He perceived no selfish American interest in exploiting his country. He welcomed U.S. advice and help to his Army of the Republic of Vietnam. Advisers like Marine Lt. Schwartz had been training ARVN units in counterinsurgency civic action as well as small unit combat so as to help the people they were defending.
But to Harry's and many Americans' growing dismay, as U.S. combat forces began their massive intervention, U.S. generals began shaping the ARVN into American-style units trained primarily for large unit combat. Increasingly the ARVN's countryside militiamen of regional and popular forces were shunted aside when they were most needed to counter Viet Cong guerrillas in the hamlets and paddies. Careless American firepower heightened peasant alienation as American combat units essentially took over fighting the ARVN's war.
Harry always hoped honest and able generals like his own 1st ARVN Division commander, Gen. Ngo Quang Truong, would come to power and justify the patriotism of their troops. But in Saigon a succession of corrupt, conniving and inept generals ultimately destroyed hope for a South Vietnamese government fit to rule. So the disciplined formations of Hanoi's Marxist nationalists finally broke the American will and the ARVN's ranks and won the war.
Still, even wounded and captured, Harry determined he would not break. By his reckoning duty, honor, country required the payment he met: 13 years in prison, then 8 years under government watch, which amounted to a house arrest that made him unemployable in Saigon. His wife, Cam, eked out a family living as a home nurse. Unflagging efforts led by one of Harry's wartime Marine advisers, David L. Wiseman, gained him entry into a new life in America in 1991.
He found work with the Navy Federal Credit Union in Washington and took the oath in 1997 along with his wife and three daughters as American citizens. The daughters are graduates of the University of Maryland and married. Cam died in 2009. Harry mourns and blesses her and their mother country in his soldier's prayers.
This is the third time Harry, by special invitation, has attended one of the 19 memorial observances put on by the U.S. Navy and Marine Corps in remembrance of the Battle of Hue. The Americans and the ARVN fought together for the whole month of February 1968 to take back Vietnam's imperial capital from North Vietnamese army battalions that invaded it in their Tet lunar new year attack.
U.S. Marines beat back the invaders from the southern half of the city south of the Perfume River where the American headquarters stood and sent the 1st Battalion of the 5th Marines north of the river to help Harry and Gen. Truong's 1st ARVN division retake the Citadel. The walled and moated Citadel with its 3 square miles of houses packed around the emperors' palace contained half the area of Hue city. All of it would have fallen into North Vietnamese hands if Harry's Hac Bao rapid reaction company had not held on to Truong's division headquarters inside the Citadel. His counterattacks bought time for the division's outlying battalions and the U.S. Marines to fight their way into the enemy-occupied Citadel and commence driving the North Vietnamese out.
"The battle lasted 25 days and nights," Harry recalls now. "We fought in the streets, walls to walls, corners to corners, trenches to trenches. The battle was so ardent, bloody, the weather was so bad. But finally we won, we got them. The Hac Bao had 250 soldiers and officers at the beginning. We had lost almost 200 when the battle was ended."
In retaking Hue, U.S. Marines counted their losses at 142 killed and 857 wounded. They fixed ARVN losses at 384 killed and 1,800 wounded. They estimated North Vietnamese dead at 5,000. The retreating enemy executed nearly 3,000 civilians before leaving the city.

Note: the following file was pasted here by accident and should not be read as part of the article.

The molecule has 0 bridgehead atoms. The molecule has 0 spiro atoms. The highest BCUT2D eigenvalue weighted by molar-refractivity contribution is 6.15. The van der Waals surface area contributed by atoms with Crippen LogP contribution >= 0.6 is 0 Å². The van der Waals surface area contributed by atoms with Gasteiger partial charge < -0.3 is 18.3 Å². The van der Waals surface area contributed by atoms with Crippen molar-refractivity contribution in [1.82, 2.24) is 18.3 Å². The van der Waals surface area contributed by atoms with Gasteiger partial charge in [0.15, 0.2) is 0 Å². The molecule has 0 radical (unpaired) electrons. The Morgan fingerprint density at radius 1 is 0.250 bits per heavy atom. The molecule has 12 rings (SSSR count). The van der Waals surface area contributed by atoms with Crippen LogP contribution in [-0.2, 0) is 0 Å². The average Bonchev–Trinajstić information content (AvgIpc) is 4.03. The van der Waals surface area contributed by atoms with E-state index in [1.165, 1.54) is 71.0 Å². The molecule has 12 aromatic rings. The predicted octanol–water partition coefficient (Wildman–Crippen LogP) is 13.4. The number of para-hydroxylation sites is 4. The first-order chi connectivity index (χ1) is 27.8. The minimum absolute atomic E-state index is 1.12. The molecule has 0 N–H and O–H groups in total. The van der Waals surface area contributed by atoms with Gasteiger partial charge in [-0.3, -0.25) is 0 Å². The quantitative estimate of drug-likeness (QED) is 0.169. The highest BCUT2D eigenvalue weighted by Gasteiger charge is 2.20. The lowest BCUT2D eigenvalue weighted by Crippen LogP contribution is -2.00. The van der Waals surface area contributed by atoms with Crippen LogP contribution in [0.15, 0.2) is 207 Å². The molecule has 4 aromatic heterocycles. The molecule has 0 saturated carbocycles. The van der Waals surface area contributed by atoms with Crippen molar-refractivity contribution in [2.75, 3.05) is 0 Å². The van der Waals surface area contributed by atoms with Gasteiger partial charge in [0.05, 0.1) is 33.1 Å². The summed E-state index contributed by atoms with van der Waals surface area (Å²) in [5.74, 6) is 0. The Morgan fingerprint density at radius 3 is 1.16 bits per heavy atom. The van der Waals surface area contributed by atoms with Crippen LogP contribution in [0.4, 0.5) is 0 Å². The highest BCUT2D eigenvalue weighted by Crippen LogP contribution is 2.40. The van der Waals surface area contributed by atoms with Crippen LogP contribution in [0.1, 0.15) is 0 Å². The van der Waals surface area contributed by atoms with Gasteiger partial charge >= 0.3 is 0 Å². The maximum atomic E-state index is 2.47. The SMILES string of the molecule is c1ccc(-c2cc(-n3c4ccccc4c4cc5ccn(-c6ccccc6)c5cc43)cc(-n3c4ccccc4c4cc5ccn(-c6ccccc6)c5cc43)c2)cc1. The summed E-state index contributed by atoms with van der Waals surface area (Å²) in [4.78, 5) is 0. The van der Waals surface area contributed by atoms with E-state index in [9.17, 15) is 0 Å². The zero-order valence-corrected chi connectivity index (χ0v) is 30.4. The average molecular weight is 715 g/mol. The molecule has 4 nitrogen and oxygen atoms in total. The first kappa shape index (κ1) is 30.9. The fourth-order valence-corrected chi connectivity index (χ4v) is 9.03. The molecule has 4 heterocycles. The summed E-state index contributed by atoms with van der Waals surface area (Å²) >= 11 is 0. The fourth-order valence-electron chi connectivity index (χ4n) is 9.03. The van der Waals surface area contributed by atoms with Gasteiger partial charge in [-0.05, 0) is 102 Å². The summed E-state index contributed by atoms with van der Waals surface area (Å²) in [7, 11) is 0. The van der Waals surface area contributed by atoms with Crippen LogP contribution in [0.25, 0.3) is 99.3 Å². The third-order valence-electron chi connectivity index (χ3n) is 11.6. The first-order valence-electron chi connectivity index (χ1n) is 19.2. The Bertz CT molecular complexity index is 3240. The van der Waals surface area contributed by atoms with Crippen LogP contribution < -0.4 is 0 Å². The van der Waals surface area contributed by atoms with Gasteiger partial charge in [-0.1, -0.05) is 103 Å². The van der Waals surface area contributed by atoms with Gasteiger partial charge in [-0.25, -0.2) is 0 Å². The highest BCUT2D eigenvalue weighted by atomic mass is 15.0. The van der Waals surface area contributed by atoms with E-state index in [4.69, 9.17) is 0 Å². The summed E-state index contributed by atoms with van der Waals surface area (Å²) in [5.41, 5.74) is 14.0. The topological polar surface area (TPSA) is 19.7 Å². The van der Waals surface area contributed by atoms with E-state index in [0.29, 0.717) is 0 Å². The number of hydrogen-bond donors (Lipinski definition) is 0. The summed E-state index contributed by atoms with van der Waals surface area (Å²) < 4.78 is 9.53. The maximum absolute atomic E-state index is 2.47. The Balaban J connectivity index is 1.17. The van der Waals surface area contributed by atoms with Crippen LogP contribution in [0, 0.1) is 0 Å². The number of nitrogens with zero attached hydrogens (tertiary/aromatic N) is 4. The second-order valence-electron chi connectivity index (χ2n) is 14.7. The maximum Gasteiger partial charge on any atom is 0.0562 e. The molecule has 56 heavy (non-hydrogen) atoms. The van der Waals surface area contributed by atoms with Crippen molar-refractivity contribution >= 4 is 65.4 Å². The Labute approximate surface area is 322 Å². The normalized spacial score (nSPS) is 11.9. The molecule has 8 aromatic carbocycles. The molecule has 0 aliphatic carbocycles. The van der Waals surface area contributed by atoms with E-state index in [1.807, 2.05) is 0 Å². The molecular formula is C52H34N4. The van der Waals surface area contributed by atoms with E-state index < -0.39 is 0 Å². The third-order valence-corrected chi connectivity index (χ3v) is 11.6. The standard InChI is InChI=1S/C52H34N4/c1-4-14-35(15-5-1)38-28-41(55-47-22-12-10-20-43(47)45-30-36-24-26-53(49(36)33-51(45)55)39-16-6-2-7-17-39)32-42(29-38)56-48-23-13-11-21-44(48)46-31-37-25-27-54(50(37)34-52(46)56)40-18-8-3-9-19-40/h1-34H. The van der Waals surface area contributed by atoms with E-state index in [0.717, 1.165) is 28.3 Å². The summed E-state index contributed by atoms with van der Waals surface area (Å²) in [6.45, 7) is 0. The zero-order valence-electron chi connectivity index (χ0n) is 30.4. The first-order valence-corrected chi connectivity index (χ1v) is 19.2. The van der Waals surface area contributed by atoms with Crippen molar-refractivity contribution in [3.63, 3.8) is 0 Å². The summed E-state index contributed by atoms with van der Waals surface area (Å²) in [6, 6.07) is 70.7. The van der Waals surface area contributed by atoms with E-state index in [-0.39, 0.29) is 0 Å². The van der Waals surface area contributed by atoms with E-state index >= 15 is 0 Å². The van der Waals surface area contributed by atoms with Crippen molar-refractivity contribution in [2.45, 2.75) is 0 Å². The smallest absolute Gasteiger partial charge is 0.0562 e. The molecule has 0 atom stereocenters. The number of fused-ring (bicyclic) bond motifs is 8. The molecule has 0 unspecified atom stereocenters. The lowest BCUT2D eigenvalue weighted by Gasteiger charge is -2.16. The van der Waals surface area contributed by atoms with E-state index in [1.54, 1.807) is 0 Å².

While Harry's own worst ordeals lay in the years ahead, the historian Wiest wrote that he would forever be defined by his actions defending Hue, for which U.S. Gen. Creighton Abrams awarded him the U.S. Silver Star for gallantry. "Col. Hue stood unquestioned and universally admired, every inch the hero even by the exacting standards of the U.S. Marines," Wiest said.
Now I am standing with Harry and John Schwartz on Saturday afternoon in the wardroom of the guided missile cruiser USS Hue City looking at framed exhibits displayed in the only American warship yet named for a Vietnam War battle. A striped yellow flag of the Republic of South Vietnam is there, alongside a red-starred flag of the North Vietnamese victors. Then, unexpectedly, Harry spots it on the wall — his Silver Star medal framed with a metal plaque identifying its recipient as Lt. Col. Tran Ngoc Hue who commanded the Hac Bao company in the Battle of Hue City.
"You're famous!" our petty officer guide exclaimed. She wrung his hand and thanked him.
Harry had spoken Friday along with U.S. Marine veterans of Hue during a symposium at the base chapel. He's a big man for a Vietnamese, almost 6 feet tall and husky at 68.
He was so pleased by our reunion that he repeatedly reached for my hand and held it, Vietnamese fashion, in his huge rough paw during our long conversations.
"We won the war because Hanoi has no choice now but to reach for a life buoy against the Chinese threat. That means it must transform the country and make it one country with a free market and a democratic system, not a dictatorship," he said. "China has always wanted Vietnam's resources. Now they are getting very big and will be reaching for its offshore oil unless my homeland is transformed and allies itself with America. While I was still in North Vietnam's prison the Chinese attacked in 1979 and I cheered to see them repulsed.
"I am probably not yet welcomed in my homeland, but Americans are welcomed there. And you will notice American warships needing repairs can dock again at Cam Ranh Bay. This is the way my homeland must go. Look at Israel, surrounded and outnumbered, but very strong because her people are free to choose their government and her government is seen to be a friend of America.
"South Korea stays free because of its democracy and its mills and its food production and its friendship with America.
"My homeland must go this same way," Harry said.
"So I am sure of it. We won the war."
Pultizer Prize winner Eugene Patterson became editor and president of the St. Petersburg Times in 1972 and led the Times Publishing Co. until his retirement in 1988.